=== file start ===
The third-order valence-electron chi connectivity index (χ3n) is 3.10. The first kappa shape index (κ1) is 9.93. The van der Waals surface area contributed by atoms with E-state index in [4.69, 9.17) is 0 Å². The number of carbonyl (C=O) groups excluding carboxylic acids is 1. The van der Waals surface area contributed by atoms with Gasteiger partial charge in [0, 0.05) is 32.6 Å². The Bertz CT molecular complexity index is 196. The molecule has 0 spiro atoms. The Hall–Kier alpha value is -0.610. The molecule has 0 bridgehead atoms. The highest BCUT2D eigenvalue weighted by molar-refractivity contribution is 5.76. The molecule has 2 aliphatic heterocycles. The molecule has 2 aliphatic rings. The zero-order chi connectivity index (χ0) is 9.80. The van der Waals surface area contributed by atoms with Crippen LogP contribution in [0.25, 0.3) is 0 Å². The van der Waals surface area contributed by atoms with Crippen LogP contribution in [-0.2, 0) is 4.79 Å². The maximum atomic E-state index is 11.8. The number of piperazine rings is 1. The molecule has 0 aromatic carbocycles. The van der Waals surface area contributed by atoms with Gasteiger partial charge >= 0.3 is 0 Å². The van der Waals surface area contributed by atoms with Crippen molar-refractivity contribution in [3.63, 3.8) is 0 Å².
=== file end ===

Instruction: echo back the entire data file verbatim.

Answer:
The third-order valence-electron chi connectivity index (χ3n) is 3.10. The first kappa shape index (κ1) is 9.93. The van der Waals surface area contributed by atoms with E-state index in [4.69, 9.17) is 0 Å². The number of carbonyl (C=O) groups excluding carboxylic acids is 1. The van der Waals surface area contributed by atoms with Gasteiger partial charge in [0, 0.05) is 32.6 Å². The Bertz CT molecular complexity index is 196. The molecule has 0 spiro atoms. The Hall–Kier alpha value is -0.610. The molecule has 0 bridgehead atoms. The highest BCUT2D eigenvalue weighted by molar-refractivity contribution is 5.76. The molecule has 2 aliphatic heterocycles. The molecule has 2 aliphatic rings. The zero-order chi connectivity index (χ0) is 9.80. The van der Waals surface area contributed by atoms with Crippen LogP contribution in [0.25, 0.3) is 0 Å². The van der Waals surface area contributed by atoms with Crippen LogP contribution in [-0.2, 0) is 4.79 Å². The maximum atomic E-state index is 11.8. The number of piperazine rings is 1. The molecule has 0 aromatic carbocycles. The van der Waals surface area contributed by atoms with Gasteiger partial charge >= 0.3 is 0 Å². The van der Waals surface area contributed by atoms with Crippen molar-refractivity contribution in [3.63, 3.8) is 0 Å².